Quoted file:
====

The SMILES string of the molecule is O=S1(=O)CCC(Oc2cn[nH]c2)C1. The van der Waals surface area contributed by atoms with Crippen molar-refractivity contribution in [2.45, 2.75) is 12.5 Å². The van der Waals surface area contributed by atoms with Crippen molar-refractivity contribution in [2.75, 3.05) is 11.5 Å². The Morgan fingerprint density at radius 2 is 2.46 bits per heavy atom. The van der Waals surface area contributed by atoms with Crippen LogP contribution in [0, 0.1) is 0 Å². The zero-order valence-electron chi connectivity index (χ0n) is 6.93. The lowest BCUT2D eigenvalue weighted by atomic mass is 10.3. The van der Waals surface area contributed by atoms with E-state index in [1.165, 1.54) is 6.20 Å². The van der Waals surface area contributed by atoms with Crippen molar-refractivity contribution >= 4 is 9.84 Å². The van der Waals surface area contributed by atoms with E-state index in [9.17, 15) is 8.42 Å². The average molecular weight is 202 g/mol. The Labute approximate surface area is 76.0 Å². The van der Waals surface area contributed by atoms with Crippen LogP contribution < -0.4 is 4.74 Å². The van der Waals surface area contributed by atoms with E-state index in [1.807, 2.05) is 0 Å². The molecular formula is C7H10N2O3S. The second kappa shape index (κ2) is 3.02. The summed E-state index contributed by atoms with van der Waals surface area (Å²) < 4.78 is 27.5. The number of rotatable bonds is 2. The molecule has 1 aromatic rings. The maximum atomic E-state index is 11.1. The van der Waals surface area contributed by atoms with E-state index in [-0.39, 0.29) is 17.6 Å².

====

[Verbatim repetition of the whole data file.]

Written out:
The SMILES string of the molecule is O=S1(=O)CCC(Oc2cn[nH]c2)C1. The van der Waals surface area contributed by atoms with Crippen molar-refractivity contribution in [2.45, 2.75) is 12.5 Å². The van der Waals surface area contributed by atoms with Crippen molar-refractivity contribution in [2.75, 3.05) is 11.5 Å². The Morgan fingerprint density at radius 2 is 2.46 bits per heavy atom. The van der Waals surface area contributed by atoms with Crippen LogP contribution in [0, 0.1) is 0 Å². The zero-order valence-electron chi connectivity index (χ0n) is 6.93. The lowest BCUT2D eigenvalue weighted by atomic mass is 10.3. The van der Waals surface area contributed by atoms with E-state index in [1.165, 1.54) is 6.20 Å². The van der Waals surface area contributed by atoms with Crippen molar-refractivity contribution >= 4 is 9.84 Å². The van der Waals surface area contributed by atoms with E-state index in [9.17, 15) is 8.42 Å². The average molecular weight is 202 g/mol. The Labute approximate surface area is 76.0 Å². The van der Waals surface area contributed by atoms with Crippen LogP contribution < -0.4 is 4.74 Å². The van der Waals surface area contributed by atoms with E-state index in [1.807, 2.05) is 0 Å². The molecular formula is C7H10N2O3S. The second kappa shape index (κ2) is 3.02. The summed E-state index contributed by atoms with van der Waals surface area (Å²) < 4.78 is 27.5. The number of rotatable bonds is 2. The molecule has 1 aromatic rings. The maximum atomic E-state index is 11.1. The van der Waals surface area contributed by atoms with E-state index in [-0.39, 0.29) is 17.6 Å².